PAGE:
President's Letter, Fr. Paul Demuth

I remember a lesson someone wiser than myself taught me long ago:

If you are in conflict with a person or group that has a very different interpretation than yours about life or one of its principles, don’t begin a dialogue by going directly after the conflicting position. Rather begin by trying to establish a relationship. Speak about topics that are safe and common to each of you or work together on a mutually agreeable project. Then you can move to speaking about and acting on the more contentious issue.”  


At a recent Bay Area Community Council Board meeting, we had an example of this process. Brown County Executive Troy Streckenbach, Oneida Nation Tribal Chairman Tehassi Hill, and Oneida Nation Director of Intergovernmental Affairs Melinda Danforth spoke to our group. We were all aware of the sometimes contentious relationship that has taken place among area governments, especially regarding payment of fees in lieu of property taxes removed from properties purchased by the Oneida Nation as part of their endeavor to reclaim reservation acreage. Yes, this topic was addressed, but not at first. Instead they shared with us the mutual respect that each had for the other, both personally and as community leaders. They spoke about the common goals they had for making our community a better place to live and work in our shared territories. They discussed the varied but mutual cooperation that already exists in employment, health care and education.  You didn’t feel tension between them — even in the midst of thorny issues. Rather, we sensed common hopes for the future of the Oneida Nation and Brown County.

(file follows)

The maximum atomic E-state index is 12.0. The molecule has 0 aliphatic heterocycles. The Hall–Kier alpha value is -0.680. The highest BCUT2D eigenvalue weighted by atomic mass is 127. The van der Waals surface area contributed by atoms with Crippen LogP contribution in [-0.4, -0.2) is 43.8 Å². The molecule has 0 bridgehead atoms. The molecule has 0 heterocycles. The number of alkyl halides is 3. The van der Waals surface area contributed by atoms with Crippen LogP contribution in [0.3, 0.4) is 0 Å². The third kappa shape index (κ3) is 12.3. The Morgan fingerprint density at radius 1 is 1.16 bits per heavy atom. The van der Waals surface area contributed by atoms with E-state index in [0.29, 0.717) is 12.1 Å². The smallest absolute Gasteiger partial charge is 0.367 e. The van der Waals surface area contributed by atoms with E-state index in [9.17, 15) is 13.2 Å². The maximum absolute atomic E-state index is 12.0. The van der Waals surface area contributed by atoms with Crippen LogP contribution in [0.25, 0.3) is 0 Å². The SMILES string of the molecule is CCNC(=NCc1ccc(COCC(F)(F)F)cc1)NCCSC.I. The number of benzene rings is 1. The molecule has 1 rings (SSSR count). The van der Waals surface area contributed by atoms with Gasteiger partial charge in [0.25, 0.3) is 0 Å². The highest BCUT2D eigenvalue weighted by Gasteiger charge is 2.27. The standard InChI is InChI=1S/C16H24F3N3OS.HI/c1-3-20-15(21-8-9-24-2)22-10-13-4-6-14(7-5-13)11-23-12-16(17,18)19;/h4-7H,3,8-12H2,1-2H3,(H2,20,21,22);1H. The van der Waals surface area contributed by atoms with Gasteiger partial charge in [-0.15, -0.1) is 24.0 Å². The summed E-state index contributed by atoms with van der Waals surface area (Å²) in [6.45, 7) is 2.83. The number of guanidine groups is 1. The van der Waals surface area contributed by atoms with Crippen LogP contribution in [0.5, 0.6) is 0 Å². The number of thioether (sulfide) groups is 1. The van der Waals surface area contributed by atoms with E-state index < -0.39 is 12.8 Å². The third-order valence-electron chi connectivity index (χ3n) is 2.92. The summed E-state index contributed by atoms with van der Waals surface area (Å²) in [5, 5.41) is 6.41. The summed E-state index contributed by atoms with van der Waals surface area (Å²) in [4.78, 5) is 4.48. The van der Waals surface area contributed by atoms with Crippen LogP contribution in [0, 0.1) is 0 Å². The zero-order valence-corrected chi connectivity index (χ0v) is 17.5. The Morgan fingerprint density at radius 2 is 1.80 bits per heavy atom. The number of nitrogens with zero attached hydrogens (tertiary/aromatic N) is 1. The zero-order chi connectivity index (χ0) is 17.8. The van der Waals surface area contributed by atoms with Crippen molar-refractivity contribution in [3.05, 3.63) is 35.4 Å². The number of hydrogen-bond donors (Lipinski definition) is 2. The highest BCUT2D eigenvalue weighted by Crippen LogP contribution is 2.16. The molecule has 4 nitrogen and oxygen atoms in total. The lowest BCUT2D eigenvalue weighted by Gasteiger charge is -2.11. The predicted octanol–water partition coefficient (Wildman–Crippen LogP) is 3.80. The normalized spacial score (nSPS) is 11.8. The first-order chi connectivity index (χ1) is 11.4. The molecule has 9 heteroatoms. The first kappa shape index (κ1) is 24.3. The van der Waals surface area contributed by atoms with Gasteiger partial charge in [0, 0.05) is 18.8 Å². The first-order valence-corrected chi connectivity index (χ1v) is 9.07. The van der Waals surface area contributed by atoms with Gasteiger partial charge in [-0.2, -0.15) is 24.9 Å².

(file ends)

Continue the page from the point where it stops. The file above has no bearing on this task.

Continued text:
Isn’t this the better way for all of our many forms of government, education, nonprofits and business entities to proceed? I believe that there is a renewed sense among leaders of our area to develop cooperative stances rather than “divide and conquer.” It is said that all politics is local; perhaps our common goal is rather to be a shining example for state and federal governments of a political arena where people dialogue, build trust, and work together for the common good.

P.S. Beginning soon, BACC aims to post Q and A from Green Bay mayoral candidates on our Facebook page . Click on this link and "follow" and "like" our page now so you don't miss it!